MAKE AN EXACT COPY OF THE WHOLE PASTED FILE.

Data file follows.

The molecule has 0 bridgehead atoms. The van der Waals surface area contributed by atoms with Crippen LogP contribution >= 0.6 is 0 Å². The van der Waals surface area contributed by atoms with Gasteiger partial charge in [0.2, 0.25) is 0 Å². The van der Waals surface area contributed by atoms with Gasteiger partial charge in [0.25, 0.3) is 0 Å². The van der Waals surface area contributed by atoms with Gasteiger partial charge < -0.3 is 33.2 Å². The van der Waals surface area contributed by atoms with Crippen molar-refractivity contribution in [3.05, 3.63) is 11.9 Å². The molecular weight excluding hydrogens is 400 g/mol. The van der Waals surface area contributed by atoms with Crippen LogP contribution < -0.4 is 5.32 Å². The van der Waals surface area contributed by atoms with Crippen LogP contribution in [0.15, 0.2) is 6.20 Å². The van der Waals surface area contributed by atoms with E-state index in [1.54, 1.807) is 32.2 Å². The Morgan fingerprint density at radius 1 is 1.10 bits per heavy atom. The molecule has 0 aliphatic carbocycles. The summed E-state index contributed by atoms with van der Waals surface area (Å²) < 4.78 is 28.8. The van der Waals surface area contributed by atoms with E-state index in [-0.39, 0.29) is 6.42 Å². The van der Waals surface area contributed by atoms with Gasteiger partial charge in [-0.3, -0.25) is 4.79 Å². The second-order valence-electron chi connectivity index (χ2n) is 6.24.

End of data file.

The molecule has 0 bridgehead atoms. The van der Waals surface area contributed by atoms with Crippen LogP contribution >= 0.6 is 0 Å². The van der Waals surface area contributed by atoms with Gasteiger partial charge in [0.2, 0.25) is 0 Å². The van der Waals surface area contributed by atoms with Gasteiger partial charge in [0.25, 0.3) is 0 Å². The van der Waals surface area contributed by atoms with Gasteiger partial charge < -0.3 is 33.2 Å². The van der Waals surface area contributed by atoms with Crippen molar-refractivity contribution in [3.05, 3.63) is 11.9 Å². The molecular weight excluding hydrogens is 400 g/mol. The van der Waals surface area contributed by atoms with Crippen LogP contribution < -0.4 is 5.32 Å². The van der Waals surface area contributed by atoms with Crippen LogP contribution in [0.15, 0.2) is 6.20 Å². The van der Waals surface area contributed by atoms with E-state index in [1.54, 1.807) is 32.2 Å². The Morgan fingerprint density at radius 1 is 1.10 bits per heavy atom. The molecule has 0 aliphatic carbocycles. The summed E-state index contributed by atoms with van der Waals surface area (Å²) < 4.78 is 28.8. The van der Waals surface area contributed by atoms with E-state index in [-0.39, 0.29) is 6.42 Å². The van der Waals surface area contributed by atoms with Gasteiger partial charge in [-0.3, -0.25) is 4.79 Å². The second-order valence-electron chi connectivity index (χ2n) is 6.24.